• Traceability for Compliance – Depending upon regulatory requirements and the type of technology used, DPPs can support product traceability. If a digital record of a product’s journey is collected, business can evidence regulatory compliance, avoiding legal issues and reputational damage.
  • Reduction in Counterfeiting – DPPs, which can be supported by blockchain technology, can mitigate the risks of counterfeiting. Products can be authenticated through a secure and immutable digital record, ensuring that genuine products are properly managed through reverse logistics. This reduces the circulation of counterfeit goods, which often lack the quality and sustainability features of legitimate products and violate regulations.

Reverse Logistics Stakeholders Evolve

Reverse logistics finds its roots in the customer service policy of Montgomery Ward, an American furniture shop established in 1872. Their policy was that if the customer is not 100% satisfied, they could bring their purchase back for a full refund1

Electronics recyclers and refurbishers have been key players electronics reverse logistics for decades. One industry powerhouse, COM2 Recycling Solutions headquartered in Carol Stream, IL, started providing reverse logistics, refurbishment and recycling of electronics in 2001. Like so many e-recyclers at the time, they evolved from electronics repair and refurbishment to recycling as the unusable parts began to accumulate. Now the company operates 3 facilities in the US and Canada encompassing approximately 300,000 square feet for refurbishing and recycling electronics.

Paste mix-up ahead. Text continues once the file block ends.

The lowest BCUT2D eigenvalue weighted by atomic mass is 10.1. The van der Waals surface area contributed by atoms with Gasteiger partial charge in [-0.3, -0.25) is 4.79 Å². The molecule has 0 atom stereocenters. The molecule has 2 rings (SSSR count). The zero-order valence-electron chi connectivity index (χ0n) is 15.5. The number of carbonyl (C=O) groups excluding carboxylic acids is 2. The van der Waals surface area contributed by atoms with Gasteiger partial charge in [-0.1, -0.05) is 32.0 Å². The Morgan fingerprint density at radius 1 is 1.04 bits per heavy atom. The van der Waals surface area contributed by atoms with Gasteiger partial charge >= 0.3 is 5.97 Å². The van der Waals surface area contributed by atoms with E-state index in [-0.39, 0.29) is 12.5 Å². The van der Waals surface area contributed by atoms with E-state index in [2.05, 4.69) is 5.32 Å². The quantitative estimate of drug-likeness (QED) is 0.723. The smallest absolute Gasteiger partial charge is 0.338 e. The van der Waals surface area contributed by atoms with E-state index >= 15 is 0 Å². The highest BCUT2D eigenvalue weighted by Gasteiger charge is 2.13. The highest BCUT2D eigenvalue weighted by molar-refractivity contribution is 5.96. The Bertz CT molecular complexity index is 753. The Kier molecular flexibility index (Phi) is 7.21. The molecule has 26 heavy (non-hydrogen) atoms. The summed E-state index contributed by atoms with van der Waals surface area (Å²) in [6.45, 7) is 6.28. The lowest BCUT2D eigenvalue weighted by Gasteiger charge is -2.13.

A tribute to COM2’s progressive business strategy was the kickoff of their new technology for transforming CRT glass into a raw material to product glaze for ceramic tile in 2017. As glass to glass (i.e. circular economy for CRT glass) markets dried up, COM2 explored other uses for ground CRT glass and found a perfect fit in the tile industry. They partnered with ceramic tile manufacturers throughout Brazil to establish a beneficial reuse for this glass which was then largely being stockpiled and illegally disposed of across the US. They were the first to cross a potential barrier with the US EPA which in their interest declared that the CRT glass to frit process was, in fact, beneficial use2 and that once rendered into a raw material for another product exports of the product were not considered waste exports.

With DPPs on the horizon, COM2 has continued to evolve and is currently adding capabilities for recycling and logistics of solar panels, which are also a likely target for DPP requirements. Plans thereafter include services for managing electric vehicle and other large format batteries.

With the growth of Digital Product Passports, opportunities for stakeholders in the reverse logistics supply chain are now unprecedented. We have arrived at a time when sustainability and product circular economy are essential for the life of our planet. The integration of reverse logistics and digital product passports emerges as a powerful strategy for meeting client demands for sustainability, embracing the digital transformation and for business in the reverse logistics supply chain to evolve to meet the growing demands.

To learn more about DPPs in Europe, resources are available at https://psqr.eu/. For the case for DPPs in the US, visit https://kezzler.com/blog/why-the-us-is-ready-for-a-digital-product-passport/. COM2 can be reached at info@com2recycling.com or 877-977-COM2

1 Robinson, A. (2014, March 1). History of Reverse Logistics is at the Core of The Stories of War, Retail, eCommerce, and Automotive Aftermarket. Retrieved November 29, 2023, from https://rla.org/media/article/view?id=492

2 US EPA (n.d.). Beneficial Reuse of Materials. EPA Archive. Retrieved December 1, 2023, from chrome-extension://efaidnbmnnnibpcajpcglclefindmkaj/https://archive.epa.gov/sectors/web/pdf/beneficialreusebw.pdf


Lauren Roman
COM2 Recycling Solutions greatly appreciate Lauren Roman of TransparentPlanet for working together with us to create an informative article about the Digital Product Passport (DDP). The valuable insights and expertise shared during our collaboration have been extremely beneficial to us. This fruitful partnership has equipped us with invaluable knowledge about the DDP that we are now prepared to share.